Posted 2/11/13 at 1:27 PM | Diane Castro |
Not long ago a seeker came to a Christian website looking for answers. His first visit turned out to be his last:
Wow, as someone who was contemplating Christianity and directed to this website, I can say that after reading your comments to this story, I am no longer interested. So much hate for people that allegedly follow your same diety! No better than Sunni and Shia Muslims fighting back and forth. I thought I’d find a little more understanding and thought in the comments to a book intriguingly titled, but this is worse than comments on CNN or YouTube for that matter. Thank you all for being yourselves at least and showing me that Christians aren’t the people in the Kirk Cameron movies.
Sadly, he was turned away from the faith not by the offense of the cross but by the ugliness he saw among professing believers. FULL POST
Posted 1/5/13 at 10:23 PM | Diane Castro |
Since I went public with the fact that I believe in the ultimate restoration of all mankind, a number of people have said or implied that I am a heretic, and I’m sure many others think it. I would have to say that my belief does fit the dictionary definition of heresy:
dissent or deviation from a dominant theory, opinion, or practice; adherence to a religious opinion contrary to church dogma (Merriam-Webster)
opinion or doctrine at variance with the orthodox or accepted doctrine, especially of a church or religious system; any belief or theory that is strongly at variance with established beliefs, customs, etc. (dictionary.com)
any opinion or belief that is or is thought to be contrary to official or established theory (World English Dictionary)
A belief or teaching considered unacceptable by a religious group (The American Heritage® New Dictionary of Cultural Literacy)
Yes, the belief that God will ultimately redeem all mankind (not just the “elect” or not just those who trust Christ before they die) does go contrary to centuries of church dogma and is considered unacceptable by the majority of Christians today. So by definition I am guilty as charged. FULL POST
Posted 12/17/12 at 8:01 PM | Diane Castro |
A voice is heard in Ramah,
lamentation and bitter weeping.
Rachel is weeping for her children;
she refuses to be comforted for her children,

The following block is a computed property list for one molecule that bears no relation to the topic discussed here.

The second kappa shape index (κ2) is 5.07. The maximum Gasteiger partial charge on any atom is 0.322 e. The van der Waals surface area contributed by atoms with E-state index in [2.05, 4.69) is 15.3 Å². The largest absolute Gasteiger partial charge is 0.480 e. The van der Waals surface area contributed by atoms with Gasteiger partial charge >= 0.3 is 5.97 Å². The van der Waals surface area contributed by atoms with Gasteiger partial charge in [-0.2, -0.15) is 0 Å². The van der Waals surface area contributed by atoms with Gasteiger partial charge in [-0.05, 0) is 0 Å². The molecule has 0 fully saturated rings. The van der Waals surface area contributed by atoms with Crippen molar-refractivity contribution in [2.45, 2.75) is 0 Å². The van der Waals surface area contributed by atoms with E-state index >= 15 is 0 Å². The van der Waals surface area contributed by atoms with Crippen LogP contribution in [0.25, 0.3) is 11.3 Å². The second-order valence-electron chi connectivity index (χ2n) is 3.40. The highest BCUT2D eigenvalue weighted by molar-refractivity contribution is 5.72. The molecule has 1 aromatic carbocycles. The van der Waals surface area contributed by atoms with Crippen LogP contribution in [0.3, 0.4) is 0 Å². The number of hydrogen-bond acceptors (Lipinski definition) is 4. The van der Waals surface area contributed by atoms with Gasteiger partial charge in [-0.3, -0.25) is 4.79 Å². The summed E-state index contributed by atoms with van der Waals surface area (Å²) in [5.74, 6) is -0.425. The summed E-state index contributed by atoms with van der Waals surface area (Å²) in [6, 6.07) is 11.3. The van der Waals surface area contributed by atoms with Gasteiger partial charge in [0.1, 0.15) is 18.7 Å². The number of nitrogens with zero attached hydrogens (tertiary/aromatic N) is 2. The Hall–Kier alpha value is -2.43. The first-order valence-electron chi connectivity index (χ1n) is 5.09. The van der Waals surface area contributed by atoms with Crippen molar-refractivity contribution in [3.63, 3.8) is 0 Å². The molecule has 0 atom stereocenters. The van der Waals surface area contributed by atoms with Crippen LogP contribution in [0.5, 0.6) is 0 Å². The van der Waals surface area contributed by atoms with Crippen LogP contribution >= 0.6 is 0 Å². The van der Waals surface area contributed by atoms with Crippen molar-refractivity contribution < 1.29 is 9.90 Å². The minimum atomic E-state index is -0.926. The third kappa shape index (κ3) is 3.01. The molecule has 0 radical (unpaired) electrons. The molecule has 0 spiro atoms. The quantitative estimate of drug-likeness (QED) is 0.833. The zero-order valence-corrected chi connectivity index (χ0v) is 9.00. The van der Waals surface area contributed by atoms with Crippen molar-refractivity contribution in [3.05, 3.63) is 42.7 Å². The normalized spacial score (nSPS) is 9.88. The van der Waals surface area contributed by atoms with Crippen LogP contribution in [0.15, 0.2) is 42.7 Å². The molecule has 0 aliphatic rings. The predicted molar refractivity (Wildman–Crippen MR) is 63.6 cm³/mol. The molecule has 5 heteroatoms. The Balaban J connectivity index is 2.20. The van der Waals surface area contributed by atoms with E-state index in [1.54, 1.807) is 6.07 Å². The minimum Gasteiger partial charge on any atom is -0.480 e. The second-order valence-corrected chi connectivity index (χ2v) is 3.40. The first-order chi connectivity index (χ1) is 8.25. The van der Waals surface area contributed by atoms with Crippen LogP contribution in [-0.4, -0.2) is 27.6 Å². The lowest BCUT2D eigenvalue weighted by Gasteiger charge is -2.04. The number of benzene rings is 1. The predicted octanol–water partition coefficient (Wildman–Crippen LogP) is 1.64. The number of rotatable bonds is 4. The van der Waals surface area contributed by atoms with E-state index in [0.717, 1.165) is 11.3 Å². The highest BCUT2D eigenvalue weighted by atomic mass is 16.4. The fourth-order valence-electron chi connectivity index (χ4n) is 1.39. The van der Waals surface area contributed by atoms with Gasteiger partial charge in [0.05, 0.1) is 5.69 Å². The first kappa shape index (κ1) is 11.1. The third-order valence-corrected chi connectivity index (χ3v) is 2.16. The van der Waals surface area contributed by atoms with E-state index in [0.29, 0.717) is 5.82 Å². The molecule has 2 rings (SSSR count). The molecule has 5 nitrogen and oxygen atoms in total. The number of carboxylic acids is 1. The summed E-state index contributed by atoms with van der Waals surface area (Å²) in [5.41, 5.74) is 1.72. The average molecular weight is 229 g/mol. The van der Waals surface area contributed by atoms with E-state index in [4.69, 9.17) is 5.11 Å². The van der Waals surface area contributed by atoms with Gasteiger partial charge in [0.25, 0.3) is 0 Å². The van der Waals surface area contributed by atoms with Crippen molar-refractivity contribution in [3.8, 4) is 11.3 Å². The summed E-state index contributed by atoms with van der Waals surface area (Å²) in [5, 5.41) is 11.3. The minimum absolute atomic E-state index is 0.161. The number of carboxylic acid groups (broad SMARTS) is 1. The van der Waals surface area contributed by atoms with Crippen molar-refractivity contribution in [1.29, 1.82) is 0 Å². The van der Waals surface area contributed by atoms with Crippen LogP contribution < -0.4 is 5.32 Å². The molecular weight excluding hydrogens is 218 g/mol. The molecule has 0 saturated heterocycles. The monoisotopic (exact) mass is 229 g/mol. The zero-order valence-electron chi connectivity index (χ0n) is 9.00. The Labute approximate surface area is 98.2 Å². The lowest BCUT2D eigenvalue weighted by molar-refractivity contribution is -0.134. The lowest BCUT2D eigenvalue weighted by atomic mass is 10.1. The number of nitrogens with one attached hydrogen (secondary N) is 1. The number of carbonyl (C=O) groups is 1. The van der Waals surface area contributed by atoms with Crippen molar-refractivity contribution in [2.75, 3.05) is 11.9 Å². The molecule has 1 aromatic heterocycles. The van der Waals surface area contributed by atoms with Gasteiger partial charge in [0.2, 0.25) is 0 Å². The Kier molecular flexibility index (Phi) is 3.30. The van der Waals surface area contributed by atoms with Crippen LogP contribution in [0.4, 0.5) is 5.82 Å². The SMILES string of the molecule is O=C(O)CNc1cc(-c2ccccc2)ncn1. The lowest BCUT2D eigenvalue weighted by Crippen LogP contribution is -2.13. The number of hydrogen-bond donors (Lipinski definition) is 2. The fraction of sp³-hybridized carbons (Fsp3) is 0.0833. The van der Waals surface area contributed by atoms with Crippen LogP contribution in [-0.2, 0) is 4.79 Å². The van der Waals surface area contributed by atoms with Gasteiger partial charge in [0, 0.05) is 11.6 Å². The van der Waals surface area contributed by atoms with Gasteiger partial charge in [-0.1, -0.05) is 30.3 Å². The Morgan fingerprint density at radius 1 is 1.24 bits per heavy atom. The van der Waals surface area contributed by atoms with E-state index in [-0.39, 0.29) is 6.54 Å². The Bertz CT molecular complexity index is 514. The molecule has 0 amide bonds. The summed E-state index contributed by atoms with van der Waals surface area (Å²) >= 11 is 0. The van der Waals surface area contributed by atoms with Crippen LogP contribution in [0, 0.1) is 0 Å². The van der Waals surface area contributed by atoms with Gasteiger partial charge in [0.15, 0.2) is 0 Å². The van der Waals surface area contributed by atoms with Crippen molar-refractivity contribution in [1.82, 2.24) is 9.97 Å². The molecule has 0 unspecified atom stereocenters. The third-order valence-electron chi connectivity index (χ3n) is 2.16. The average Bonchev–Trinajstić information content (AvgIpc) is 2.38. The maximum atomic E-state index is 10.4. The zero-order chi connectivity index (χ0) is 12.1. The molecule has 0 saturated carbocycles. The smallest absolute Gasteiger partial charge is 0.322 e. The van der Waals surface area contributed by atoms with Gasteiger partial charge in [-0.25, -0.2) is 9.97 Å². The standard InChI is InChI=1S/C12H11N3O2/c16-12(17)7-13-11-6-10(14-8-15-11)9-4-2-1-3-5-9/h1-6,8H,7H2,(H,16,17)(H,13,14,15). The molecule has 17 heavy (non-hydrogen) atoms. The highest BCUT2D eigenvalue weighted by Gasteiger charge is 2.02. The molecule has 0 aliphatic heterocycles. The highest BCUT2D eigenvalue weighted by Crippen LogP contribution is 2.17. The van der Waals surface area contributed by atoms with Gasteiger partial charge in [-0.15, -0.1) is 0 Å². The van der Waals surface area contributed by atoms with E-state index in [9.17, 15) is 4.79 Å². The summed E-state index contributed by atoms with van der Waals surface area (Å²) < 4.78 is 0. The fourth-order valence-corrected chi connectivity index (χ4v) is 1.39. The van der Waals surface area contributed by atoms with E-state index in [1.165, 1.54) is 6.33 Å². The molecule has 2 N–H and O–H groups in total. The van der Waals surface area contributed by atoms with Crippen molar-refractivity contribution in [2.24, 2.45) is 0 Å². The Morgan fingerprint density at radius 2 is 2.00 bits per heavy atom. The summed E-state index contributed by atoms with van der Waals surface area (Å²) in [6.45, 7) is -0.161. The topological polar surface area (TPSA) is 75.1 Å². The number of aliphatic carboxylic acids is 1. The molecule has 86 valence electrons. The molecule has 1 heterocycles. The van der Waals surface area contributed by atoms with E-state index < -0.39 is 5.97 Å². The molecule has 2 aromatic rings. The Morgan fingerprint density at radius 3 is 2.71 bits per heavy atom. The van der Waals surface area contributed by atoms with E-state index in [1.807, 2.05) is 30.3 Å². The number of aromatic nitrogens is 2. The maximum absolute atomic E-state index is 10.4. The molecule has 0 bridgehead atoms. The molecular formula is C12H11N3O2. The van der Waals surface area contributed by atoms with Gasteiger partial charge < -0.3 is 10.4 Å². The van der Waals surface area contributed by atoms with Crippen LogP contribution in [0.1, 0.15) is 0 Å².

because they are no more.
Last year at Christmastime I posted two essays about homecomings—joyous reunions of loved ones gathering together. I talked about the Chilean Mine Rescue and The Miracle on the Hudson and a special homecoming for our family—when all fourteen of our children, grandchildren, and sons-in-law came for Christmas, including our son Andy who surprised us by coming home from Spain unexpectedly.
This year there will be no joyous homecomings for the families whose loved ones were lost in the Sandy Hook tragedy. The victims will not be coming home, and their places at the table will be empty this Christmas and every Christmas to come. The whole nation is weeping with those who weep. Even those of us who did not know the children look into their innocent faces and refuse to be comforted, because they are no more. FULL POST
Posted 12/10/12 at 2:18 PM | Diane Castro |
A tale of two babies has made the rounds on the Internet, and recently my sister-in-law in Peru sent me the Spanish version. It made me smile, and I wanted to share it here.*
The story is about twin babies who are having a philosophical discussion in the womb. Their dialog goes as follows:
Do you believe in life after birth?
Of course. Everybody knows there is a life after birth. We’re here now because we have to grow and get ready for what’s to come.
That’s ridiculous! There’s no life after birth. What could such a life be like?
I don’t know exactly, but there must be more light than in here. Maybe we’ll walk on our legs and eat with our mouth.
Nonsense! It’s impossible for us to walk. And eating with our mouth? That’s crazy. We get our food through the umbilical cord. And obviously there can be no life after birth because the umbilical cord is too short. FULL POST
Posted 12/2/12 at 5:17 PM | Diane Castro |
One year when my son was little, his class made a Christmas craft—little jars with one M & M for each day of Advent. My son was showing me his jar and he explained, “You get to eat one M & M each day of Advil.”
Does the time of preparation for Christmas ever feel more like the Advil season than the Advent season? Do you ever get that frazzled feeling thinking of all the things you have to do? Do you find yourself getting scattered in so many directions that you don’t accomplish much of anything? Or, on the other hand, do you get so task-oriented that you become inflexible and fail to meet unanticipated needs that arise? I struggle with all of these problems, and I suspect I’m not the only one.
But when you read the Gospels, you never get the sense that Jesus was frazzled or scattered or inflexible. He was incredibly focused, yet fully flexible. He had a clear sense of purpose for His whole life, and for each day. Yet He never made the mistake that we often do of getting so stuck on our own agenda that we become blind to what is really important. FULL POST